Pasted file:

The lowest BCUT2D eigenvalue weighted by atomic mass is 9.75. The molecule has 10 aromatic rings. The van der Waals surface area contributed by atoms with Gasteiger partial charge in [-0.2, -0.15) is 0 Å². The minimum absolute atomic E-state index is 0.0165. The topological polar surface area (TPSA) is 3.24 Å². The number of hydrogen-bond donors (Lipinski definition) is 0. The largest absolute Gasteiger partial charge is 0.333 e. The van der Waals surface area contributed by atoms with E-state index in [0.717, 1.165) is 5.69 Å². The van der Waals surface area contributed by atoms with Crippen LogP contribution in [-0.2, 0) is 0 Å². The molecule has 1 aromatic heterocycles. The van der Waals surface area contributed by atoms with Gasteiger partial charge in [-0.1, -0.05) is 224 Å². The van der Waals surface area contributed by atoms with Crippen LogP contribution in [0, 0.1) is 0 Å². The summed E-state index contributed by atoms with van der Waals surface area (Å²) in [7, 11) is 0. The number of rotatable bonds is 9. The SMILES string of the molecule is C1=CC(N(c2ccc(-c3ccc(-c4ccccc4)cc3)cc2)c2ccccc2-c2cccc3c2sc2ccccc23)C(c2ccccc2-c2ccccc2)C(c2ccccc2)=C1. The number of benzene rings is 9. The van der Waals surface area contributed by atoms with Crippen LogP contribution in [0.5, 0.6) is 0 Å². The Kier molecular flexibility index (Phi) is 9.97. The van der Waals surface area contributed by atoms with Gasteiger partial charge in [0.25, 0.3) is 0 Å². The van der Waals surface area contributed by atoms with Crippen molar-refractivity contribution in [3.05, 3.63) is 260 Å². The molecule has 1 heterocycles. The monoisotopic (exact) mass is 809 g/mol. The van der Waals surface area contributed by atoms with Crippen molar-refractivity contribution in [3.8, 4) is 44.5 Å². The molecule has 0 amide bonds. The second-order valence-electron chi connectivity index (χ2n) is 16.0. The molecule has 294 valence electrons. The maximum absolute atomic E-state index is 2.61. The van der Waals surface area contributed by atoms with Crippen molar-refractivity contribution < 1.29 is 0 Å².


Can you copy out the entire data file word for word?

The lowest BCUT2D eigenvalue weighted by atomic mass is 9.75. The molecule has 10 aromatic rings. The van der Waals surface area contributed by atoms with Gasteiger partial charge in [-0.2, -0.15) is 0 Å². The minimum absolute atomic E-state index is 0.0165. The topological polar surface area (TPSA) is 3.24 Å². The number of hydrogen-bond donors (Lipinski definition) is 0. The largest absolute Gasteiger partial charge is 0.333 e. The van der Waals surface area contributed by atoms with E-state index in [0.717, 1.165) is 5.69 Å². The van der Waals surface area contributed by atoms with Crippen LogP contribution in [-0.2, 0) is 0 Å². The molecule has 1 aromatic heterocycles. The van der Waals surface area contributed by atoms with Gasteiger partial charge in [-0.1, -0.05) is 224 Å². The van der Waals surface area contributed by atoms with Crippen LogP contribution in [0, 0.1) is 0 Å². The summed E-state index contributed by atoms with van der Waals surface area (Å²) in [7, 11) is 0. The number of rotatable bonds is 9. The SMILES string of the molecule is C1=CC(N(c2ccc(-c3ccc(-c4ccccc4)cc3)cc2)c2ccccc2-c2cccc3c2sc2ccccc23)C(c2ccccc2-c2ccccc2)C(c2ccccc2)=C1. The number of benzene rings is 9. The van der Waals surface area contributed by atoms with Crippen LogP contribution in [0.5, 0.6) is 0 Å². The Kier molecular flexibility index (Phi) is 9.97. The van der Waals surface area contributed by atoms with Gasteiger partial charge in [0.25, 0.3) is 0 Å². The van der Waals surface area contributed by atoms with Crippen molar-refractivity contribution in [3.05, 3.63) is 260 Å². The molecule has 1 heterocycles. The monoisotopic (exact) mass is 809 g/mol. The van der Waals surface area contributed by atoms with Crippen molar-refractivity contribution in [3.8, 4) is 44.5 Å². The molecule has 0 amide bonds. The second-order valence-electron chi connectivity index (χ2n) is 16.0. The molecule has 294 valence electrons. The maximum absolute atomic E-state index is 2.61. The van der Waals surface area contributed by atoms with Crippen molar-refractivity contribution < 1.29 is 0 Å².